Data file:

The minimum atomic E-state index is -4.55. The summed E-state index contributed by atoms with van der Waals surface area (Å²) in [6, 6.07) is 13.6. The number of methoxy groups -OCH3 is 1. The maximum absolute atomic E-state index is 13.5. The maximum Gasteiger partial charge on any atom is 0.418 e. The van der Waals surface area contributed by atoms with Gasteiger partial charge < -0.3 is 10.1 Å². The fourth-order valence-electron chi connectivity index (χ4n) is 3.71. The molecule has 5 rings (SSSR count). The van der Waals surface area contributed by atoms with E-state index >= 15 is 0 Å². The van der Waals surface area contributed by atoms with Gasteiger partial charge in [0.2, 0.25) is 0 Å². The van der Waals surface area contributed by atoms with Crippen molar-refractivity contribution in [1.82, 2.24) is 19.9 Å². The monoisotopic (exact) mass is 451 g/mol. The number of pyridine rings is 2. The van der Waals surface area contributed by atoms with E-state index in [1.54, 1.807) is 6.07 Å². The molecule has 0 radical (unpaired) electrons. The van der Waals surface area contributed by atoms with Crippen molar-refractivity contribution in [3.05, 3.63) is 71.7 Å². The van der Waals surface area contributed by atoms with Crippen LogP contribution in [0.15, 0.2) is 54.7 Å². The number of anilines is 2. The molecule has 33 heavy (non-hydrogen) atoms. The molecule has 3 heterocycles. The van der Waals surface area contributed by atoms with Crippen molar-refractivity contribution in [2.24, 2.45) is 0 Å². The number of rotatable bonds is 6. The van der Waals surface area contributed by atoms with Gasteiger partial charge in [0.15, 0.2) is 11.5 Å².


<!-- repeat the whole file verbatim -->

The minimum atomic E-state index is -4.55. The summed E-state index contributed by atoms with van der Waals surface area (Å²) in [6, 6.07) is 13.6. The number of methoxy groups -OCH3 is 1. The maximum absolute atomic E-state index is 13.5. The maximum Gasteiger partial charge on any atom is 0.418 e. The van der Waals surface area contributed by atoms with Gasteiger partial charge < -0.3 is 10.1 Å². The fourth-order valence-electron chi connectivity index (χ4n) is 3.71. The molecule has 5 rings (SSSR count). The van der Waals surface area contributed by atoms with E-state index >= 15 is 0 Å². The van der Waals surface area contributed by atoms with Gasteiger partial charge in [0.2, 0.25) is 0 Å². The van der Waals surface area contributed by atoms with Crippen molar-refractivity contribution in [1.82, 2.24) is 19.9 Å². The monoisotopic (exact) mass is 451 g/mol. The number of pyridine rings is 2. The van der Waals surface area contributed by atoms with E-state index in [1.54, 1.807) is 6.07 Å². The molecule has 0 radical (unpaired) electrons. The van der Waals surface area contributed by atoms with Crippen molar-refractivity contribution in [3.05, 3.63) is 71.7 Å². The van der Waals surface area contributed by atoms with Crippen LogP contribution in [0.15, 0.2) is 54.7 Å². The number of anilines is 2. The molecule has 33 heavy (non-hydrogen) atoms. The molecule has 3 heterocycles. The van der Waals surface area contributed by atoms with Crippen molar-refractivity contribution in [2.24, 2.45) is 0 Å². The number of rotatable bonds is 6. The van der Waals surface area contributed by atoms with Gasteiger partial charge in [0.15, 0.2) is 11.5 Å².